I went to a new dentist today.
Honestly, I went to the first dental office I landed on with the Google search terms > "sedation dentist." And, yes I told the dentist that his website worked, it got me there, a woman who does not drive, 35 minutes away to his location. He was pleased, and he should thank his web person.
Last time or two that I went to the dentist, I got so far as the consult part, you know, where you talk actual timeline and cost, and quit. I've had at least two visits and exams with no work completed. Why? First, the cost. I am sure you know how expensive teeth get. I have never had the cash. (I have basic insurance and no credit cards, my teeth are cash pay.)
Next, the fact that It's Gonna Hurt, and how am I supposed to function -- drugged up at home after the work is done? This leads to complete and utter procrastination. "I'll get it done later."
Add that to the fact that I am now prepared to seize in the dental chair. That would be super fun! Sitting under fluorescent lighting, under severe duress, nose-breathing? Sure. to. seize. It took all I had not to bite the hygienist today -- my eyes were watering and I was just b r e a t h i n g hoping not to spit up on her while she x-ray-ed my head.
It appears my teeth have not magically repaired themselves -- crap. Procrastinating didn't help, neither does my medication which causes gum disease. I have a couple impacted wisdom teeth that never made it out, a couple fractured molars, and lots of cavities in the rest of the molars or grinding teeth. My front teeth are fine -- and the dentist said that they are all healthy and strong -- but they are obviously in need of serious repair NOW.
He asked if I spent a lot of time -- chewing.
Because the pattern of my decay is not everywhere, it's only on my grinding teeth where food might stick. I don't have cavities where teenagers might see them if they drink a lot of sugary beverages.
I'll CERTAINLY be thinking about this next time I go for the crackers --
Bacteria in a person's mouth convert glucose, fructose, and most commonly sucrose (table sugar) into acids such as lactic acid through a glycolytic process called fermentation. If left in contact with the tooth, these acids may cause demineralization, which is the dissolution of its mineral content. The process is dynamic, however, as remineralization can also occur if the acid is neutralized by saliva or mouthwash. Fluoride toothpaste or dental varnish may aid remineralization. If demineralization continues over time, enough mineral content may be lost so that the soft organic material left behind disintegrates, forming a cavity or hole. The impact such sugars have on the progress of dental caries is called cariogenicity. Sucrose, although a bound glucose and fructose unit, is in fact more cariogenic than a mixture of equal parts of glucose and fructose. This is due to the bacteria utilising the energy in the saccharide bond between the glucose and fructose subunits. S.mutans adheres to the biofilm on the tooth by converting sucrose into an extremely adhesive substance called dextran polysaccharide by the enzyme dextransucranase.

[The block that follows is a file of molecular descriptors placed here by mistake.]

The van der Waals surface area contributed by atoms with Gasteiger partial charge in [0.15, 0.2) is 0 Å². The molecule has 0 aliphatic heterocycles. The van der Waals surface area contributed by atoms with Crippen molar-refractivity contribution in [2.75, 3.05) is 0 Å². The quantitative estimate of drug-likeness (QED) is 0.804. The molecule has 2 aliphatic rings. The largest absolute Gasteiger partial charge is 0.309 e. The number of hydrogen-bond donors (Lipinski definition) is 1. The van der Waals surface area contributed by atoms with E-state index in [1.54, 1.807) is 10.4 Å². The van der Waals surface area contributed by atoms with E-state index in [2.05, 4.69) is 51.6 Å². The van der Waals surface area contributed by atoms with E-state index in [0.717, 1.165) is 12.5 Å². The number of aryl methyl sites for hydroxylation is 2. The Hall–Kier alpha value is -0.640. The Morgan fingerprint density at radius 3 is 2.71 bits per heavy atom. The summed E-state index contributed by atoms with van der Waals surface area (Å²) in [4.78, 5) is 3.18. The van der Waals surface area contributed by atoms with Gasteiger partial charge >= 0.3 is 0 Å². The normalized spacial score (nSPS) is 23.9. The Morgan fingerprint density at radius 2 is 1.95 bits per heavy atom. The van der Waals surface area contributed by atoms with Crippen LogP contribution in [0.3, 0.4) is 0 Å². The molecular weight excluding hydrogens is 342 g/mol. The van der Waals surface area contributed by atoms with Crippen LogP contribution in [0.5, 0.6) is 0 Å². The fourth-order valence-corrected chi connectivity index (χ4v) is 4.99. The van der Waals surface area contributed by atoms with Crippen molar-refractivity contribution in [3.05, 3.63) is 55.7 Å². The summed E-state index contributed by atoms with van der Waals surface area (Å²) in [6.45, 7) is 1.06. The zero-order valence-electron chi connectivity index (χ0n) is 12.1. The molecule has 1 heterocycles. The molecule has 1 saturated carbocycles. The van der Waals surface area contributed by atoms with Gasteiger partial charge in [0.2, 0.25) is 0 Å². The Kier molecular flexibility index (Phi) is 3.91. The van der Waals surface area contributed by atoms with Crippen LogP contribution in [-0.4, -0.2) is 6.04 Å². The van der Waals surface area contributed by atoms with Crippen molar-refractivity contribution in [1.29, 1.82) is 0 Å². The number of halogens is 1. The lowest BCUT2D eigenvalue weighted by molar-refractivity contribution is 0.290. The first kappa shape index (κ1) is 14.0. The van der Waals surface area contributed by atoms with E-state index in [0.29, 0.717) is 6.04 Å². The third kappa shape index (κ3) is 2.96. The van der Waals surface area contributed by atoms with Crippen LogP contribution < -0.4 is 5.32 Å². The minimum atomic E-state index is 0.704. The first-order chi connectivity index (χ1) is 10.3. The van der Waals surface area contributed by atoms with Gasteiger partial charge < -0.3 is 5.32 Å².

This is interesting to me -- I do eat -- more than the average bear.
I eat 6-8 times a day, but I brush twice.
The dentist suggested that the food is hanging out on my teeth and causing decay from eating often.
He also said that the state of my union likely does not help.
The likelihood that a dental health professional will provide care for a patient with a history of bariatric surgery will increase as the prevalence of extreme obesity continues to increase in the United States. (32) Subsequently, there is a need to better understand oral health implications associated with bariatric surgery. The present case study lends support to the hypothesis that bariatric patients may be at an increased risk for dental caries due to a smaller stomach volume and the need for smaller, more frequent meals/snacks throughout the day. The increased risk of dehydration and lactose intolerance among bariatric patients may also contribute to caries activity due to the occurrence of xerostomia and reduced exposure to anticariogenic factors in milk. More research is needed with an adequate sample size and controls for multiple risk factors to gain a better understanding of the relationship between recommended meal patterns for bariatric patients and dental caries risk. Further supportive evidence would stress the need for more preventive dental care among this population. Preoperative nutritional counseling and oral hygiene instruction may prove especially beneficial in helping to reduce the risk of dental caries. The delivery of preventive care to help the patient maintain a healthy dentition and good chewing function is especially important in a population already at nutritional risk.
- Via - Journal of Dental Hygiene, Spring, 2008
- More fun reading in a PDF -Dental manifestations in bariatric patients–review of literature
Aren't you thrilled you read that?! So exciting.
I return to the dentist on Monday, to lay it out there, what I need DONE and HOW MUCH it will cost. I have dental insurance, but I can't imagine it will cover much of anything.